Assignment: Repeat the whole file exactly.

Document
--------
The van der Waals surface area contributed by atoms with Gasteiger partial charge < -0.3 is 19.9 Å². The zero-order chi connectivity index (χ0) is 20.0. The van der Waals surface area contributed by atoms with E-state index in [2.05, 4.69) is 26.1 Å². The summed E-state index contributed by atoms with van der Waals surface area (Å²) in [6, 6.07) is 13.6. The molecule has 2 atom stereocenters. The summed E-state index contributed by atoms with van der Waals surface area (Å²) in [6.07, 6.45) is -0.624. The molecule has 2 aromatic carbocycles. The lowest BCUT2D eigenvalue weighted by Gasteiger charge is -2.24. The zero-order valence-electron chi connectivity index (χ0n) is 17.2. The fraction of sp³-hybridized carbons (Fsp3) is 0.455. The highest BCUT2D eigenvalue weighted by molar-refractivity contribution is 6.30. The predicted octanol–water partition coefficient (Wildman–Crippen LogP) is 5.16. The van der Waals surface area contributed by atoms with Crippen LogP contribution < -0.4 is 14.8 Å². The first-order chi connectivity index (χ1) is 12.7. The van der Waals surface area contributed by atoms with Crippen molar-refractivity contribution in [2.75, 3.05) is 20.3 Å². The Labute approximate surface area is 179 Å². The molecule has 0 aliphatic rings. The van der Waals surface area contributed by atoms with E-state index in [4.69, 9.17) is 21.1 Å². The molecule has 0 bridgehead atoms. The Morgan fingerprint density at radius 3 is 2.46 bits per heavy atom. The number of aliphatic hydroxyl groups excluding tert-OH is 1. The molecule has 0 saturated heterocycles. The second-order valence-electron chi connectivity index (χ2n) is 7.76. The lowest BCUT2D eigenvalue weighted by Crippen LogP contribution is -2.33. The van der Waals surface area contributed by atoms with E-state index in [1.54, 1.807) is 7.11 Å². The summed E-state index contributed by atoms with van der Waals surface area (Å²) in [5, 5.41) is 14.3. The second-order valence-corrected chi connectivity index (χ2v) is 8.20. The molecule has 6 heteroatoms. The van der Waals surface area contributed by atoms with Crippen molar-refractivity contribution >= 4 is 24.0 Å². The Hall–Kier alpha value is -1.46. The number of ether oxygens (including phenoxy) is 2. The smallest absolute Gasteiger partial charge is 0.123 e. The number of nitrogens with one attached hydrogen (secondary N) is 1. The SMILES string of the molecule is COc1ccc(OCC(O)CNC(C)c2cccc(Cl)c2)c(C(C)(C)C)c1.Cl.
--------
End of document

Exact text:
The van der Waals surface area contributed by atoms with Gasteiger partial charge < -0.3 is 19.9 Å². The zero-order chi connectivity index (χ0) is 20.0. The van der Waals surface area contributed by atoms with E-state index in [2.05, 4.69) is 26.1 Å². The summed E-state index contributed by atoms with van der Waals surface area (Å²) in [6, 6.07) is 13.6. The molecule has 2 atom stereocenters. The summed E-state index contributed by atoms with van der Waals surface area (Å²) in [6.07, 6.45) is -0.624. The molecule has 2 aromatic carbocycles. The lowest BCUT2D eigenvalue weighted by Gasteiger charge is -2.24. The zero-order valence-electron chi connectivity index (χ0n) is 17.2. The fraction of sp³-hybridized carbons (Fsp3) is 0.455. The highest BCUT2D eigenvalue weighted by molar-refractivity contribution is 6.30. The predicted octanol–water partition coefficient (Wildman–Crippen LogP) is 5.16. The van der Waals surface area contributed by atoms with Crippen LogP contribution < -0.4 is 14.8 Å². The first-order chi connectivity index (χ1) is 12.7. The van der Waals surface area contributed by atoms with Crippen molar-refractivity contribution in [2.75, 3.05) is 20.3 Å². The Labute approximate surface area is 179 Å². The molecule has 0 aliphatic rings. The van der Waals surface area contributed by atoms with E-state index in [4.69, 9.17) is 21.1 Å². The molecule has 0 bridgehead atoms. The Morgan fingerprint density at radius 3 is 2.46 bits per heavy atom. The number of aliphatic hydroxyl groups excluding tert-OH is 1. The molecule has 0 saturated heterocycles. The second-order valence-electron chi connectivity index (χ2n) is 7.76. The lowest BCUT2D eigenvalue weighted by Crippen LogP contribution is -2.33. The van der Waals surface area contributed by atoms with E-state index in [1.54, 1.807) is 7.11 Å². The summed E-state index contributed by atoms with van der Waals surface area (Å²) in [5, 5.41) is 14.3. The second-order valence-corrected chi connectivity index (χ2v) is 8.20. The molecule has 6 heteroatoms. The van der Waals surface area contributed by atoms with Crippen molar-refractivity contribution >= 4 is 24.0 Å². The Hall–Kier alpha value is -1.46. The number of ether oxygens (including phenoxy) is 2. The smallest absolute Gasteiger partial charge is 0.123 e. The number of nitrogens with one attached hydrogen (secondary N) is 1. The SMILES string of the molecule is COc1ccc(OCC(O)CNC(C)c2cccc(Cl)c2)c(C(C)(C)C)c1.Cl.